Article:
Nonprofits that have two or more full-time employees managing online communities have the highest level of satisfaction from social networks, according to a new survey. Those organizations also are more likely to measure return on investment (ROI), describe the investment as “very valuable,” and believe the biggest barrier to doing better is not training or education, but more staff.
Half of respondents said they expect to increase employee staffing related to social networks during the next year, according to the Nonprofit Social Network Benchmark Report, released recently by Portland, Ore.-based NTEN, ThePort Network in Atlanta, and Common Knowledge in San Francisco.Approximately the same proportion of respondents expects staffing to stay the same, but only 4 percent will cut staff time on social networking. About 20 percent said they plan to increase “funding for external resources,” such as consultants, designers or programmers.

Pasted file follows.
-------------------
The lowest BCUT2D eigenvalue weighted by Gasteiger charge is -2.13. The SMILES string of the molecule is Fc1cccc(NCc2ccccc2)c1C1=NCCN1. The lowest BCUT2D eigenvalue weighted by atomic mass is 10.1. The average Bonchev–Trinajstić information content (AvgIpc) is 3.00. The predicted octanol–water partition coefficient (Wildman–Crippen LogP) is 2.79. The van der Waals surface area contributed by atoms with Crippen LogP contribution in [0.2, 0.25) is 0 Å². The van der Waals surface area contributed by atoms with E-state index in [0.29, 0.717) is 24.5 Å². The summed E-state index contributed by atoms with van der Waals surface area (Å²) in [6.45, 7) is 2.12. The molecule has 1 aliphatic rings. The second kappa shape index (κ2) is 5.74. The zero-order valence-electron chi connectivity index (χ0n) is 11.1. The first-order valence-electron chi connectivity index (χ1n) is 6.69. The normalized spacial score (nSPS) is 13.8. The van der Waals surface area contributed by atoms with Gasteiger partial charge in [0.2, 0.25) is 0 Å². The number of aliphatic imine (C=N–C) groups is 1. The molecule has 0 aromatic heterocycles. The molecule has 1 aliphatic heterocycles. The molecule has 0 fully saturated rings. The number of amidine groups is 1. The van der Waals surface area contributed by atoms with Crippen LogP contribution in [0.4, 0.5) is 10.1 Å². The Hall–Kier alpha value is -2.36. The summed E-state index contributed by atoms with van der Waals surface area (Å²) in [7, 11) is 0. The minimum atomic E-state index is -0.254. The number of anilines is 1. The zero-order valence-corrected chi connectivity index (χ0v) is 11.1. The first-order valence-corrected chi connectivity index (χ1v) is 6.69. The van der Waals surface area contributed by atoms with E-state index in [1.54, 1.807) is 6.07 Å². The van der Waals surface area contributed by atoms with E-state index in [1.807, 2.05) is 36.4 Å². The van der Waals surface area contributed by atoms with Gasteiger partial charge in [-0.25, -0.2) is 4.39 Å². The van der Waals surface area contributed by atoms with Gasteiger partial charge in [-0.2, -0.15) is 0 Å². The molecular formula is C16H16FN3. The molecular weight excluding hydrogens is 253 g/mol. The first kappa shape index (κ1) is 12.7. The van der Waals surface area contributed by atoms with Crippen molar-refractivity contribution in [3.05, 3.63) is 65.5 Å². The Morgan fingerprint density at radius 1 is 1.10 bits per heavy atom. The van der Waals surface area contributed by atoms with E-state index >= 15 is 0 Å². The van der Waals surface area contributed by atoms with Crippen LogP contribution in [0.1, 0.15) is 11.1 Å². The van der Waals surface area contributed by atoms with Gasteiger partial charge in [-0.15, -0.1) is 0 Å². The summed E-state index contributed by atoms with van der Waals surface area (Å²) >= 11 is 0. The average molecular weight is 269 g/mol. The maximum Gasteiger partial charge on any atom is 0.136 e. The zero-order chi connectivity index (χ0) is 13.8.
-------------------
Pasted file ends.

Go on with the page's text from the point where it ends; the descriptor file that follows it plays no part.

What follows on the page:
Almost 1,200 nonprofit professionals were surveyed between Feb. 3 and March 15 as to their organization’s use of social networks. It’s the second annual social network benchmark report from the three organizations.
The biggest change from last year’s inaugural study, according to Jeff Patrick, president and CEO of Common Knowledge, is the use of Twitter. The social networking site, which limits “Tweets” to 140 characters, experienced the most growth, up 60 percent compared to last year. Twitter also saw its average nonprofit community size skyrocket from 286 to nearly 1,800, a jump of 627 percent.
Community sizes are still relatively small on Twitter, which factored into the large jump, the report noted. “Communities now are getting large enough that they’re worth our time in the development world,” Patrick said.